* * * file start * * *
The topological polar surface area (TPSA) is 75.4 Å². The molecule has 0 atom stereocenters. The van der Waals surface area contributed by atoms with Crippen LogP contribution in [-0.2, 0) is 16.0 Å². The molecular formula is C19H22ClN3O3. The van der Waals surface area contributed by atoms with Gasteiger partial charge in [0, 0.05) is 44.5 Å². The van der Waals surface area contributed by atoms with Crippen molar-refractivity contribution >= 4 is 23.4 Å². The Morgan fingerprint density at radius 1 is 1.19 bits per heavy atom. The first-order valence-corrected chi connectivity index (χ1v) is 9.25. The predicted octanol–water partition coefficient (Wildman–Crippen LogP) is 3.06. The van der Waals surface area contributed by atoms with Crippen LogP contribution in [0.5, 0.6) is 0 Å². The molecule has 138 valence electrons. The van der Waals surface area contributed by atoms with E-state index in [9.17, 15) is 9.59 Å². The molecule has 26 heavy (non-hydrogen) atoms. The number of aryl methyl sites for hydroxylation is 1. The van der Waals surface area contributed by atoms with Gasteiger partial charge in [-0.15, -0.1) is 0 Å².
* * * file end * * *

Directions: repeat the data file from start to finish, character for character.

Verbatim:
The topological polar surface area (TPSA) is 75.4 Å². The molecule has 0 atom stereocenters. The van der Waals surface area contributed by atoms with Crippen LogP contribution in [-0.2, 0) is 16.0 Å². The molecular formula is C19H22ClN3O3. The van der Waals surface area contributed by atoms with Gasteiger partial charge in [0, 0.05) is 44.5 Å². The van der Waals surface area contributed by atoms with Crippen molar-refractivity contribution >= 4 is 23.4 Å². The Morgan fingerprint density at radius 1 is 1.19 bits per heavy atom. The first-order valence-corrected chi connectivity index (χ1v) is 9.25. The predicted octanol–water partition coefficient (Wildman–Crippen LogP) is 3.06. The van der Waals surface area contributed by atoms with Crippen LogP contribution in [0.5, 0.6) is 0 Å². The molecule has 138 valence electrons. The van der Waals surface area contributed by atoms with E-state index in [9.17, 15) is 9.59 Å². The molecule has 26 heavy (non-hydrogen) atoms. The number of aryl methyl sites for hydroxylation is 1. The van der Waals surface area contributed by atoms with Gasteiger partial charge in [-0.15, -0.1) is 0 Å².